I have been thinking about contrasts of late. The contrast between life pre COVID-19 and now, the contrast between schooling online and schooling onsite; even the unusual contrasts in the recent Perth Summer weather. In this context of extremes, two poems by William Blake, the eighteenth century British Romantic poet and artist, spring to mind. ‘The Lamb’ and ‘Tyger’ come from a substantial poetic work Blake called Songs of Innocence and Songs of Experience. ‘The Lamb’ represents innocence, and the ‘Tyger’ experience – two extremes which, for Blake, represent a major contrast in the different states of the human mind.
The first poem asks the lamb: ‘who made thee; dost thou know who made thee?’ and goes on to answer that question. ‘It is one called by thy name, another one called a Lamb, who is meek and who is mild and who became a little child.’ The poem refers to God, and specifically to Jesus – the Lamb of God. So, Blake finds it easy to reconcile the idea of a lamb with the Maker of the universe.
A tiger presents a huge contrast. The first and last verses of the poem are the same. ‘Tyger! Tyger! Burning bright in the forests of the night, what immortal hand or eye could frame thy fearful symmetry?’ Blake, of course, believes that God is as responsible for the tiger as for the lamb, but clearly notes the challenge in the idea. The second last stanza of the poem says:
When the stars threw down their spears,
and watered heaven with their tears,
did he smile his work to see?
did he who made the lamb make thee?
A quote from Blake answers the question in the poem. Did the maker of the gentle lamb make the fearful tiger? Blake said ‘Without contraries is no progression. Attraction and repulsion, reason and energy, love and hate, are necessary to human existence.’ For Blake, all the contrasts in the world are held together under God. In his view, God is the loving first cause of everything that is, and the one who transforms all things for good.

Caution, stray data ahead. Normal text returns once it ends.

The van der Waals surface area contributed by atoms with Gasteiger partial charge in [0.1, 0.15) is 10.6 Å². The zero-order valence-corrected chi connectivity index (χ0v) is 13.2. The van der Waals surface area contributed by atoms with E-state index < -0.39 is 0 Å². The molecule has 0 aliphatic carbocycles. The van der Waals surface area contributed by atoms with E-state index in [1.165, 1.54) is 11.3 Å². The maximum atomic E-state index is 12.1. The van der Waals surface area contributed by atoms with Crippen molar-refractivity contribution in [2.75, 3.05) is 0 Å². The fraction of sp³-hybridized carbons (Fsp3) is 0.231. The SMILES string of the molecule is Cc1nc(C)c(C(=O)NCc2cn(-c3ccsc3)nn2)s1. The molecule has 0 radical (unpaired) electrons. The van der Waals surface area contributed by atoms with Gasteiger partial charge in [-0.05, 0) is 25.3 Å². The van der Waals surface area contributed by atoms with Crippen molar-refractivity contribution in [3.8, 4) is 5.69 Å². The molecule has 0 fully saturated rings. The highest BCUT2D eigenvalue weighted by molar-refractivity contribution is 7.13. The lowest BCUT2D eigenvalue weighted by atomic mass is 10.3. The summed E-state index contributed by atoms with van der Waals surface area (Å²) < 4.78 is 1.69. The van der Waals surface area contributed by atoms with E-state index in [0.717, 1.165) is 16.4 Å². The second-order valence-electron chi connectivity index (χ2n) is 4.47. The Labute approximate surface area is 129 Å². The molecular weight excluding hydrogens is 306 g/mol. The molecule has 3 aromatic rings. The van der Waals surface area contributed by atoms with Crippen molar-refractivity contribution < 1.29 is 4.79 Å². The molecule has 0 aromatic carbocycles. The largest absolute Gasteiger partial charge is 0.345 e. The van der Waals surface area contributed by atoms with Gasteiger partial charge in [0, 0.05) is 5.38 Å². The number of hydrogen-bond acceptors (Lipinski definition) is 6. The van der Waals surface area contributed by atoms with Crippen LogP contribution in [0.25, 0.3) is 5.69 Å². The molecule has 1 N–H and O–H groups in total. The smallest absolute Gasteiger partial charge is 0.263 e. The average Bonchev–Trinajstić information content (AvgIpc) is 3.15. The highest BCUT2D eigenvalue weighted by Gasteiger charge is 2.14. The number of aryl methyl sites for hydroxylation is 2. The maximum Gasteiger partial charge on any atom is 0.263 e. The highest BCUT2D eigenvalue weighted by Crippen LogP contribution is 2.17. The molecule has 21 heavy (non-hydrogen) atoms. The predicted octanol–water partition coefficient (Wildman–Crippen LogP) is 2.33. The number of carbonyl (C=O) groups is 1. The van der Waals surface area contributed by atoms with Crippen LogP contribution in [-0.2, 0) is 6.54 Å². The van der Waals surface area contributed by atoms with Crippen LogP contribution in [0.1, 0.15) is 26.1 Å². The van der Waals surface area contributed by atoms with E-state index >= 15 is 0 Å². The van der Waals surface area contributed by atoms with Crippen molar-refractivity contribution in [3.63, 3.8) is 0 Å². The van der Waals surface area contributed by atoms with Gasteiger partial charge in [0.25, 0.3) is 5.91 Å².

The ancient prophet Isaiah had a vision similar in many ways to that of Blake. Isaiah looked forward to the arrival of one from the line of David, the line of the Israelite kings who honoured God, who would bear the Spirit of God and bring righteousness and justice. Christians understand this person to be Jesus. The Christian tradition sees the ultimate outcome of the work of Christ demonstrated in the famous vision of Isaiah, when the wolf and the lamb, the leopard and the goat, the calf and the lion, all live in harmony. The key point of the vision is not remotely sentimental. It is no less than an end to harm and destruction based on complete and full knowledge of God. For both Isaiah and Blake, the contrasts can converge under God to be transformed into something perfect and gracious.
It occurs to me, particularly in Anglican Schools, that we could be forgiven for sometimes thinking the plan is to turn out only one end of the contrast spectrum. Have you ever felt that your school sets its sights on creating a flock of sheep? Tidy shorn sheep in matching coats who intend to spend their lives grazing quietly on an appropriate hillside? I certainly have! How much more creative and interesting it is to contemplate instead how the tigers and other wild animals in our school communities (the ones who don’t wear their coats and bleat gently) can and do find their voice and their place in the world, and especially in the Kingdom of God?
I distinctly recall a Q&A type show on the ABC that featured a panel including Germaine Greer and Julie Bishop. Two women more different in outlook possibly hard to find. As the panel conversation unfolded, there was Julie Bishop asking Germaine Greer about her ‘inner animal,’ and Germaine Greer insisting that she could forget about the ‘inner’ bit – we are all just animals. On this basis, could it be the case that our schools are more zoos than flocks of sheep? Which is no bad thing at all, if we follow the lead of Blake and Isaiah and contemplate God as Zookeeper, rather than merely a herder of sheep. When we understand God this way, whatever our inner or exterior animal may be, on whatever end of the spectrum of contrast we care to place ourselves, we can be assured that God not only made us, but is in the business of transformation – of us and of all things.
So, as this term and year unfolds at your school, whether your long-term plan is to spend your time grazing peacefully on a green hillside with your identical friends, or you intend to prowl around looking for a non-vegetarian meal, I hope that you will have the time to find within yourself and in the many contrasts of the world, a robust sense of the goodness of God.
In more famous words of Blake – I hope you will this year:
…see a World in a Grain of Sand
and a heaven in a Wild flower,
hold infinity in the palm of your hand,
and eternity in an Hour.